Obviously, overall debt in Asia is higher than it was in 1997. A key difference, though, is Asian countries are less reliant on short-term foreign debt and have higher foreign exchange reserves to protect them during times of turbulence, as the table below shows.

Most importantly, Asia is to some degree still influenced by the memory of the crisis.

In the countries hit hardest you will meet private companies and entrepreneurs who will never forget. Even younger Indonesia businessmen can recall how their parents faced being wiped out by the crisis. As a result, they run their businesses more conservatively than they otherwise would.

In short, Asian conservatism is a welcome legacy from Asia’s near-death experience.

If there is a question mark, it is over China. Its debt relative to the size of the economy looks similar to that of the pre-crisis countries. But there are crucial differences. Most importantly, China has a current account surplus and is therefore not so reliant on foreign confidence. It has also been paying down its dollar debt, a move quietly encouraged by the Beijing authorities in late 2015.  Its situation is manageable at least for now.

For investors looking at Asia today, they should not focus on the crisis vulnerabilities of two decades ago. The real question is how the region generates growth. The economies are maturing and demographics are less favourable - there is far less scope to raise growth through deployment of ample labour and urbanisation, possible exceptions being India, Indonesia and the Philippines.

But lower growth does not necessarily mean lower shareholder returns. The companies I look for are disruptive in the way they use technology or are benefiting from shifts in consumer spending and the rise of the middle classes.

How the MSCI AC Asia ex Japan index has performed 1992-2017

I have concerns for companies that merely hope to play the low-wage game – offering to produce goods cheaper than anyone else. Hence our focus on finding companies that offer the potential to grow rapidly due to innovation, changing consumer tastes, or driving to raise quality and value added.

Another lesson from the Asian crisis is the resilience of Asia. It was a terrible crisis. I was amazed at how little social unrest there was given the enormous contractions in the economies. There were no widespread riots. Asians dusted themselves down and got on with the task of rebuilding. As a result, economies bounced back, and so did stockmarkets.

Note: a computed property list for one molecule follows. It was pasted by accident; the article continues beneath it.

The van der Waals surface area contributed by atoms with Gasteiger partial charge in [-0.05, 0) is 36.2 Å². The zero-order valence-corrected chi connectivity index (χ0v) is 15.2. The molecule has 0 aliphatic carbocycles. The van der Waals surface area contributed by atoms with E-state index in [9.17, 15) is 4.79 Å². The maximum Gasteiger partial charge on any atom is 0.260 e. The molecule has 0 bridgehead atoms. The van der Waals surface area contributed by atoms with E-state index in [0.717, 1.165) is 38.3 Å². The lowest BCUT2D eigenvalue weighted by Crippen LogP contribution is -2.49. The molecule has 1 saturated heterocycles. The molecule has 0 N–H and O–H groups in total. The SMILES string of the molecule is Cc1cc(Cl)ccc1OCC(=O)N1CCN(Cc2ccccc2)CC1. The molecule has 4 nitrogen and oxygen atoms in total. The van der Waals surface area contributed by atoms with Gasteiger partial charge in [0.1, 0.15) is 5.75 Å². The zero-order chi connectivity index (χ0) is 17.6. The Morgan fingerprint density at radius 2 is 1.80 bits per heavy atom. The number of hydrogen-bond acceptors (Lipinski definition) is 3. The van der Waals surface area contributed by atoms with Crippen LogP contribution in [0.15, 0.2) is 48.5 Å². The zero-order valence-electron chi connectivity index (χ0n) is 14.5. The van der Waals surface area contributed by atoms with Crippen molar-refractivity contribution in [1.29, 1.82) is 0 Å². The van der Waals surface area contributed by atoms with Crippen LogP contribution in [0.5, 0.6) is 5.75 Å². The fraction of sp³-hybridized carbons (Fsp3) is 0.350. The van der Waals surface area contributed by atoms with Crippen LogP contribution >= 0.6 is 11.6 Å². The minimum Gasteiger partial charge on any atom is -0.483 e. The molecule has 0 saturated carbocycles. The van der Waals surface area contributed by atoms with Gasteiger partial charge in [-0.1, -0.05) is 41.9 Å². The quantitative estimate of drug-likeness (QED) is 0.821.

There are never any guarantees when investing, but one of the lessons I took from the crisis is that it’s generally right to buy Asian equities during such times. It’s not an opportunity we expect to see in the near future but in the meantime we’ll continue hunting for stocks that show promise to grow regardless of the continent’s wider fortunes.

How Asian stockmarkets have changed

The economics of the region have changed dramatically since the financial crisis but so too has the shape of stockmarkets.

Back in 1997, the index was dominated by Hong Kong and the South-East Asian countries (ASEAN), such as Malaysia, Singapore and Indonesia.

Twenty years on, China’s rise leaves it dominant, as the table below shows.  Meanwhile the total weight for ASEAN countries has fallen from 44.9 per cent to 15.3 per cent.

Also of note is the rise of South Korea, up from around 6 per cent to 20 per cent.

The table below highlights the top ten companies, then and now. This has also seen dramatic change.

Matthew Dobbs is fund manager for Asian equities & head of global small cap at Schroders.